The adoption of a regulation in April by the self-proclaimed “Donetsk People’s Republic” would allow the expropriation of private real estate considered abandoned or unclaimed. This not only risks violating housing rights, but can also endanger future restitution and create additional constraints for the return and reintegration of internally displaced persons.

OHCHR found insufficient support and resources to protect victims of domestic violence, usually women, and their children. Self-proclaimed “republics” do not allow funding from international organizations to fund services or shelters for victims of domestic violence, and very few organizations have been able to run shelters or provide other services to victims of violence. domesticated.


In the Autonomous Republic of Crimea and in the city of Sevastopol, occupied by the Russian Federation, OHCHR continued to document violations of civil liberties and the right to a fair trial.

In June, the Crimean Supreme Court convicted the president of Mejlis in absentia for organizing “mass unrest” in February 2014, amounting to retroactive application of the law in violation of general principles of law.

The Russian Federation’s general requirement for prior authorization for public gatherings severely restricted the freedom of peaceful assembly on the peninsula. The Crimean Tatars have received warnings from Russian law enforcement agencies ahead of the commemorative dates they celebrate.

On September 3 and 4, the homes of five Crimean Tatars, including the deputy head of the Mejlis, were searched. The men were arrested and held incommunicado, without access to their lawyers. People who had gathered peacefully in support of the men were also arrested and subjected to administrative sanctions.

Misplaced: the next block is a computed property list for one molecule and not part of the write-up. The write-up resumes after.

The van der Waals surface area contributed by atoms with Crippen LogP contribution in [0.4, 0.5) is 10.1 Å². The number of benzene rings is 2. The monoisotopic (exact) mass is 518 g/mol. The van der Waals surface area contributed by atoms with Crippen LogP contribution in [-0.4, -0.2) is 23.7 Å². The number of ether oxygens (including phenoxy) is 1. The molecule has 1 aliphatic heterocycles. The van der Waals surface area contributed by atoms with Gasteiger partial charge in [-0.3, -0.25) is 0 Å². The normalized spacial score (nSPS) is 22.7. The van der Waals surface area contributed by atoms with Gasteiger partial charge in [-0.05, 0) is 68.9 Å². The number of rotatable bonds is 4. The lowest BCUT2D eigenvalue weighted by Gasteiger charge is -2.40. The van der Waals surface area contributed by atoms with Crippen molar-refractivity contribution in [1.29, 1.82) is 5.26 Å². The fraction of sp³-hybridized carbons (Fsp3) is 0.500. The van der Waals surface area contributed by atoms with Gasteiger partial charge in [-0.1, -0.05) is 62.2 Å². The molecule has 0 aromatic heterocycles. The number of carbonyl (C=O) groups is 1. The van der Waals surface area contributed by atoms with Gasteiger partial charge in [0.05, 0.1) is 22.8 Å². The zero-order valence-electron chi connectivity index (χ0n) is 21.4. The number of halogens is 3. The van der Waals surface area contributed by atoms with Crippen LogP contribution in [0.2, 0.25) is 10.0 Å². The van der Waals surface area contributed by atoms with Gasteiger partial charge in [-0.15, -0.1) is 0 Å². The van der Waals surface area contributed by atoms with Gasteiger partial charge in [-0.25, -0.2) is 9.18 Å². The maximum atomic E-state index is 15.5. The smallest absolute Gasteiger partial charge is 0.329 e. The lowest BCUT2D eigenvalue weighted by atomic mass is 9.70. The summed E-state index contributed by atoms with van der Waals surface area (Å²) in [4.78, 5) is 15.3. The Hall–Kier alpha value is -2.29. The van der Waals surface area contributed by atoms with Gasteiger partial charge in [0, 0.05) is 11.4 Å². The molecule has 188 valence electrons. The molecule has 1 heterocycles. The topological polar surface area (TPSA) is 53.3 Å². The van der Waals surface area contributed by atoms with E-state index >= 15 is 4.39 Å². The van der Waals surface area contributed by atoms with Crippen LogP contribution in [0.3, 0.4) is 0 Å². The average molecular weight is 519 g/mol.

OHCHR also continued to document cases of torture and ill-treatment against Ukrainian citizens in Crimea, including the case of journalist Vladyslav Yesypenko, who was arrested on March 10, 2021 on suspicion of illegal possession of explosives, following of which he was tortured. To date, the Investigation Committee has yet to launch a formal investigation into Mr. Yesypenko’s torture allegations.

Our report includes recommendations addressed to the Government of Ukraine, as well as to the parties to the conflict in eastern Ukraine, to the Russian Federation as the occupying power in Crimea, and to the international community. OHCHR stands ready to support the implementation of these recommendations.

In conclusion, I would like to welcome the government’s adoption of the national human rights strategy and action plan, which incorporates the recommendations made by the United Nations in Ukraine.

Thank you for your attention.